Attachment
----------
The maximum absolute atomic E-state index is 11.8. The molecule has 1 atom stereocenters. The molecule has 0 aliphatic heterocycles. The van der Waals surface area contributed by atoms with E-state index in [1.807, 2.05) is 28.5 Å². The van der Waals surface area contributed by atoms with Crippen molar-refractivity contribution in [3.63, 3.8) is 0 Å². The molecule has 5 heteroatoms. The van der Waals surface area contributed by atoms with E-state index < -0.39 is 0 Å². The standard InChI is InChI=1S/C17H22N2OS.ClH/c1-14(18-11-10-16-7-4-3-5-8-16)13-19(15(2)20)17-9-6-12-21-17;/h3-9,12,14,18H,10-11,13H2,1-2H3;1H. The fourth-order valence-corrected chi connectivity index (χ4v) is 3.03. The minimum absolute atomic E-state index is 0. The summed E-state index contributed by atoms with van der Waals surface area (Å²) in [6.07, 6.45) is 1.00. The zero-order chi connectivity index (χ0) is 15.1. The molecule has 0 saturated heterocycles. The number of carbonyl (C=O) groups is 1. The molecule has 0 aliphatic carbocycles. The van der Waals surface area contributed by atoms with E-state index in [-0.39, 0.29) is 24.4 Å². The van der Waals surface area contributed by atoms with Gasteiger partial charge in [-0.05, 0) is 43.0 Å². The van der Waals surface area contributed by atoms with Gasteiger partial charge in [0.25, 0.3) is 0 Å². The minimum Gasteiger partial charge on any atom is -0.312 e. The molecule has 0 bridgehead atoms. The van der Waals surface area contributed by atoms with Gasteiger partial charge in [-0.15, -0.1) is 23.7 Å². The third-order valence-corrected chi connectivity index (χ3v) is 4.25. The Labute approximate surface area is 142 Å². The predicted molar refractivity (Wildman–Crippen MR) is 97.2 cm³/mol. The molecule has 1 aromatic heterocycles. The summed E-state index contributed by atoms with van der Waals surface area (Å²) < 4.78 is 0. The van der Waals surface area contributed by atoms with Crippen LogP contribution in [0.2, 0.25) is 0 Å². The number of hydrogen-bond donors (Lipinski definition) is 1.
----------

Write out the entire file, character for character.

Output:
The maximum absolute atomic E-state index is 11.8. The molecule has 1 atom stereocenters. The molecule has 0 aliphatic heterocycles. The van der Waals surface area contributed by atoms with E-state index in [1.807, 2.05) is 28.5 Å². The van der Waals surface area contributed by atoms with Crippen molar-refractivity contribution in [3.63, 3.8) is 0 Å². The molecule has 5 heteroatoms. The van der Waals surface area contributed by atoms with E-state index < -0.39 is 0 Å². The standard InChI is InChI=1S/C17H22N2OS.ClH/c1-14(18-11-10-16-7-4-3-5-8-16)13-19(15(2)20)17-9-6-12-21-17;/h3-9,12,14,18H,10-11,13H2,1-2H3;1H. The fourth-order valence-corrected chi connectivity index (χ4v) is 3.03. The minimum absolute atomic E-state index is 0. The summed E-state index contributed by atoms with van der Waals surface area (Å²) in [6.07, 6.45) is 1.00. The zero-order chi connectivity index (χ0) is 15.1. The molecule has 0 saturated heterocycles. The number of carbonyl (C=O) groups is 1. The molecule has 0 aliphatic carbocycles. The van der Waals surface area contributed by atoms with E-state index in [-0.39, 0.29) is 24.4 Å². The van der Waals surface area contributed by atoms with Gasteiger partial charge in [-0.05, 0) is 43.0 Å². The van der Waals surface area contributed by atoms with Gasteiger partial charge in [0.25, 0.3) is 0 Å². The minimum Gasteiger partial charge on any atom is -0.312 e. The molecule has 0 bridgehead atoms. The van der Waals surface area contributed by atoms with Gasteiger partial charge in [-0.15, -0.1) is 23.7 Å². The third-order valence-corrected chi connectivity index (χ3v) is 4.25. The Labute approximate surface area is 142 Å². The predicted molar refractivity (Wildman–Crippen MR) is 97.2 cm³/mol. The molecule has 1 aromatic heterocycles. The summed E-state index contributed by atoms with van der Waals surface area (Å²) < 4.78 is 0. The van der Waals surface area contributed by atoms with Crippen LogP contribution in [0.2, 0.25) is 0 Å². The number of hydrogen-bond donors (Lipinski definition) is 1.